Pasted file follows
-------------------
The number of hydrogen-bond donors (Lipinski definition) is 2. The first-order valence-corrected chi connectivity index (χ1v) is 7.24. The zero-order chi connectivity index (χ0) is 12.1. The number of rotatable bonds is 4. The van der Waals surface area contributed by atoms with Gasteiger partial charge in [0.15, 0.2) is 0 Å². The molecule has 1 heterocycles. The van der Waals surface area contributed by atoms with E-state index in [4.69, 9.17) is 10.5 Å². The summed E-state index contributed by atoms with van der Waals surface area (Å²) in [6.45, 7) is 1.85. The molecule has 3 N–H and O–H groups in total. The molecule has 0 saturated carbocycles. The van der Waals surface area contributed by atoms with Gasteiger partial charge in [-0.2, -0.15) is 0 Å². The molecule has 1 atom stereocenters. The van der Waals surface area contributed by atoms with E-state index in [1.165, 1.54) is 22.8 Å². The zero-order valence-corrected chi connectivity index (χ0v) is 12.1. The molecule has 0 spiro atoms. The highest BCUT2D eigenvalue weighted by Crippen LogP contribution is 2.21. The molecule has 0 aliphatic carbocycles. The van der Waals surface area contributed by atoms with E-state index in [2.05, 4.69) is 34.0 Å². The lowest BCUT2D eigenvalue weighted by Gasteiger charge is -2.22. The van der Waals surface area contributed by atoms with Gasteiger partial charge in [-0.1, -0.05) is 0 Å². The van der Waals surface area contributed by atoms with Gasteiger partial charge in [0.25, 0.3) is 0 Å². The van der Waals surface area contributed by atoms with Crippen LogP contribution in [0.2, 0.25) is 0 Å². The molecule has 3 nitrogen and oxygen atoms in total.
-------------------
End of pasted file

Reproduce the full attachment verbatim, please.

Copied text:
The number of hydrogen-bond donors (Lipinski definition) is 2. The first-order valence-corrected chi connectivity index (χ1v) is 7.24. The zero-order chi connectivity index (χ0) is 12.1. The number of rotatable bonds is 4. The van der Waals surface area contributed by atoms with Gasteiger partial charge in [0.15, 0.2) is 0 Å². The molecule has 1 heterocycles. The van der Waals surface area contributed by atoms with E-state index in [4.69, 9.17) is 10.5 Å². The summed E-state index contributed by atoms with van der Waals surface area (Å²) in [6.45, 7) is 1.85. The molecule has 3 N–H and O–H groups in total. The molecule has 0 saturated carbocycles. The van der Waals surface area contributed by atoms with Gasteiger partial charge in [-0.2, -0.15) is 0 Å². The molecule has 1 atom stereocenters. The van der Waals surface area contributed by atoms with E-state index in [1.165, 1.54) is 22.8 Å². The zero-order valence-corrected chi connectivity index (χ0v) is 12.1. The molecule has 0 spiro atoms. The highest BCUT2D eigenvalue weighted by Crippen LogP contribution is 2.21. The molecule has 0 aliphatic carbocycles. The van der Waals surface area contributed by atoms with E-state index in [2.05, 4.69) is 34.0 Å². The lowest BCUT2D eigenvalue weighted by Gasteiger charge is -2.22. The van der Waals surface area contributed by atoms with Gasteiger partial charge in [-0.1, -0.05) is 0 Å². The van der Waals surface area contributed by atoms with Gasteiger partial charge in [0.25, 0.3) is 0 Å². The van der Waals surface area contributed by atoms with Crippen LogP contribution in [0.2, 0.25) is 0 Å². The molecule has 3 nitrogen and oxygen atoms in total.